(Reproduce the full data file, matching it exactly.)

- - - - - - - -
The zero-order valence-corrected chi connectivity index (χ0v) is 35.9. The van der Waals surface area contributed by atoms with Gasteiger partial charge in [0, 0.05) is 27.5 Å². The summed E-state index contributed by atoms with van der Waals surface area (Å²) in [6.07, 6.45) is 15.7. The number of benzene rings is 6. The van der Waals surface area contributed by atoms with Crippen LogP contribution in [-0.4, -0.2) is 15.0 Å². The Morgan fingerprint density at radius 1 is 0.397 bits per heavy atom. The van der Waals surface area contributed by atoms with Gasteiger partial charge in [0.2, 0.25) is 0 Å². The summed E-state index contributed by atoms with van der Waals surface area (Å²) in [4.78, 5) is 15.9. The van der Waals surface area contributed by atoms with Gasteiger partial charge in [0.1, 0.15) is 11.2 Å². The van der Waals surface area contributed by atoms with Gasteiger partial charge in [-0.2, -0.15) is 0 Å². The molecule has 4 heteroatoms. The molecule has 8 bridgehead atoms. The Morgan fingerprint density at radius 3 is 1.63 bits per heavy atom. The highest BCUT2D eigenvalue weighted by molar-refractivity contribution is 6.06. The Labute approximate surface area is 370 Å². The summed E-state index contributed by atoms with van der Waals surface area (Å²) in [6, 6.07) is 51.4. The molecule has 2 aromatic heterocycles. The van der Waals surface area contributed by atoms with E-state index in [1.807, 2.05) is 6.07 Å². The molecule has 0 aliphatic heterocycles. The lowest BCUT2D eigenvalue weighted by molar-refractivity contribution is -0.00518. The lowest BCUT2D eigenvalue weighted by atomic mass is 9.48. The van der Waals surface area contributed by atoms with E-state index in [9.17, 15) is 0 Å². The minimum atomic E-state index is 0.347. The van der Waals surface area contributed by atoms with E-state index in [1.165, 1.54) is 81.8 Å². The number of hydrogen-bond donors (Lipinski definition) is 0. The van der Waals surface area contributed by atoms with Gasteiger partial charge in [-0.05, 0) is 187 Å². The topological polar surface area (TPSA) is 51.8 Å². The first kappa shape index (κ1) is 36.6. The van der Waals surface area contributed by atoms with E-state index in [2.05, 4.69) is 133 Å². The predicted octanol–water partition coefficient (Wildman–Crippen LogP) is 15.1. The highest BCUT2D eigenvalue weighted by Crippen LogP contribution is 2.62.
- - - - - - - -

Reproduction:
The zero-order valence-corrected chi connectivity index (χ0v) is 35.9. The van der Waals surface area contributed by atoms with Gasteiger partial charge in [0, 0.05) is 27.5 Å². The summed E-state index contributed by atoms with van der Waals surface area (Å²) in [6.07, 6.45) is 15.7. The number of benzene rings is 6. The van der Waals surface area contributed by atoms with Crippen LogP contribution in [-0.4, -0.2) is 15.0 Å². The Morgan fingerprint density at radius 1 is 0.397 bits per heavy atom. The van der Waals surface area contributed by atoms with Gasteiger partial charge in [0.2, 0.25) is 0 Å². The summed E-state index contributed by atoms with van der Waals surface area (Å²) in [4.78, 5) is 15.9. The van der Waals surface area contributed by atoms with Gasteiger partial charge in [0.1, 0.15) is 11.2 Å². The van der Waals surface area contributed by atoms with Gasteiger partial charge in [-0.2, -0.15) is 0 Å². The molecule has 4 heteroatoms. The molecule has 8 bridgehead atoms. The Morgan fingerprint density at radius 3 is 1.63 bits per heavy atom. The highest BCUT2D eigenvalue weighted by molar-refractivity contribution is 6.06. The Labute approximate surface area is 370 Å². The summed E-state index contributed by atoms with van der Waals surface area (Å²) in [6, 6.07) is 51.4. The molecule has 2 aromatic heterocycles. The van der Waals surface area contributed by atoms with E-state index in [1.807, 2.05) is 6.07 Å². The molecule has 0 aliphatic heterocycles. The lowest BCUT2D eigenvalue weighted by molar-refractivity contribution is -0.00518. The lowest BCUT2D eigenvalue weighted by atomic mass is 9.48. The van der Waals surface area contributed by atoms with E-state index in [9.17, 15) is 0 Å². The minimum atomic E-state index is 0.347. The van der Waals surface area contributed by atoms with E-state index in [1.165, 1.54) is 81.8 Å². The number of hydrogen-bond donors (Lipinski definition) is 0. The van der Waals surface area contributed by atoms with Gasteiger partial charge in [-0.05, 0) is 187 Å². The topological polar surface area (TPSA) is 51.8 Å². The first kappa shape index (κ1) is 36.6. The van der Waals surface area contributed by atoms with E-state index in [2.05, 4.69) is 133 Å². The predicted octanol–water partition coefficient (Wildman–Crippen LogP) is 15.1. The highest BCUT2D eigenvalue weighted by Crippen LogP contribution is 2.62.